• Get a physical exam with a state-licensed physician (every four years (48 calendar months)), using the Comprehensive Medical Examination Checklist (CMEC)
    • Complete a BasicMed medical education course (within the past 24 calendar months):
  • Aircraft Requirements:

    • Any aircraft authorized under federal law to carry not more than six-occupants
    • Has a maximum certificated takeoff weight of not more than 6,000 pounds (no limitations on horsepower, number of engines, or gear type)
  • Operating Requirements:

    • Carries not more than five passengers Operates under Visual Flight Rules or Instrument Flight Rules, within the United States (unless authorized), at less than 18,000 feet Mean Sea Level, not exceeding 250 knots
    • Flight not operated for compensation or hire
    • Geographic Limitation: Within the United States (unless authorized)
  • Required Documents:

    • Pilots must have two documents "available:"
      • BasicMed course completion certificate, and;
      • CMEC
      • U.S. Drivers License
    • AOPA goes on to say: "While the medical course certificate and the CMEC must be in your logbook, only certain pilots need to carry their logbook while flying. If you hold a private pilot or higher certificate, you need not carry your logbook onboard an aircraft in most circumstances; so, if you are not carrying your logbook, there is no need to carry the BasicMed documents"
    • You can learn more from the AOPA's Pilot Protection Services at https://pilot-protection-services.aopa.org/news/2021/july/01/basicmed-documents
  • FAA guidance: https://www.faa.gov/licenses_certificates/airmen_certification/basic_med/
  • A list of frequency asked questions may be found at: https://www.faa.gov/licenses_certificates/airmen_certification/basic_med/media/basicmed_faq.pdf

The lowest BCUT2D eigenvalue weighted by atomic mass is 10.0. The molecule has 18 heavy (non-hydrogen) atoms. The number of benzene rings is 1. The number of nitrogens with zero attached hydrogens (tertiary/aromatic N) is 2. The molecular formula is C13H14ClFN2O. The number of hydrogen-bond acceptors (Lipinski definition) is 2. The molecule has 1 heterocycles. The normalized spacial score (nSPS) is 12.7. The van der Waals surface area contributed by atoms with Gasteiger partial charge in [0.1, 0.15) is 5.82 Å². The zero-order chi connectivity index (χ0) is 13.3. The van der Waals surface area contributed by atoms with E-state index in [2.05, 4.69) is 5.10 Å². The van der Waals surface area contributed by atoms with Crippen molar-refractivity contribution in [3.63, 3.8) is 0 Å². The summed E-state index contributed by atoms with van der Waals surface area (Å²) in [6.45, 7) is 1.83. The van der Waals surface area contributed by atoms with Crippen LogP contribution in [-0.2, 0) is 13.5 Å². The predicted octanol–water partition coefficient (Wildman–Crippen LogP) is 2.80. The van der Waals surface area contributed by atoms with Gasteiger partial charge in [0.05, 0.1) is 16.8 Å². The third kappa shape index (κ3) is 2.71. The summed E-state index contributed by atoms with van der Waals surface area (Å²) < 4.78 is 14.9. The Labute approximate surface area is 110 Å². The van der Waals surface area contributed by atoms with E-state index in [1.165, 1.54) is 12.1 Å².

Small UAS Medical Considerations:

  • No person may manipulate the flight controls of a small unmanned aircraft system or act as a remote pilot in command, visual observer, or direct participant in the operation of the small unmanned aircraft if he or she knows or has reason to know that he or she has a physical or mental condition that would interfere with the safe operation of the small unmanned aircraft system
  • Essentially, FAR 107.17 states that the burden of medical certification or assessment of medical fitness falls entirely on the pilot. Reference manned Requirements for fitness and emphasize see-and-avoid

Medical Certificate Knowledge Quiz:

Conclusion:

  • Pilots who do not meet medical standards may qualify under special issuance provisions or the exemption process
    • This may require additional medical information or practical flight tests
  • Student pilots should visit an Aviation Medical Examiner as soon as possible in their flight training to avoid unnecessary training expenses should they not meet the medical standards
    • For the same reason, the student pilot who plans to enter commercial aviation should apply for the highest class of medical certificate that might be necessary
  • The CFRs prohibit a pilot who possesses a current medical certificate from performing crewmember duties while the pilot has a known medical condition or increase of a known medical condition that would make the pilot unable to meet the standards for the medical certificate
  • Note that a medical certificate is one of the required documents, if your operation requires one, to comply with Federal Aviation Regulation 61.3
  • Remember your medical readiness is not just at the time of your exam but before each flight
  • Over the counter medications can also disqualify you from flight
  • Remember, the CFRs prohibit a pilot who possesses a current medical certificate from performing crewmember duties while the pilot has a known medical condition or increase of a known medical condition that would make the pilot unable to meet standards
  • You can find more about how medication impacts your ability to fly by visiting the FAA's Pilot Information - Over-the-Counter Medications
  • Have a disability you're worried about disqualifying you from flight? AMEs may petition the Federal Air Surgeon for a Statement of Demonstrated Ability (SODA)
  • If you are worried about taking your medical, especially your first, check out the AOPA's medical certificate guidance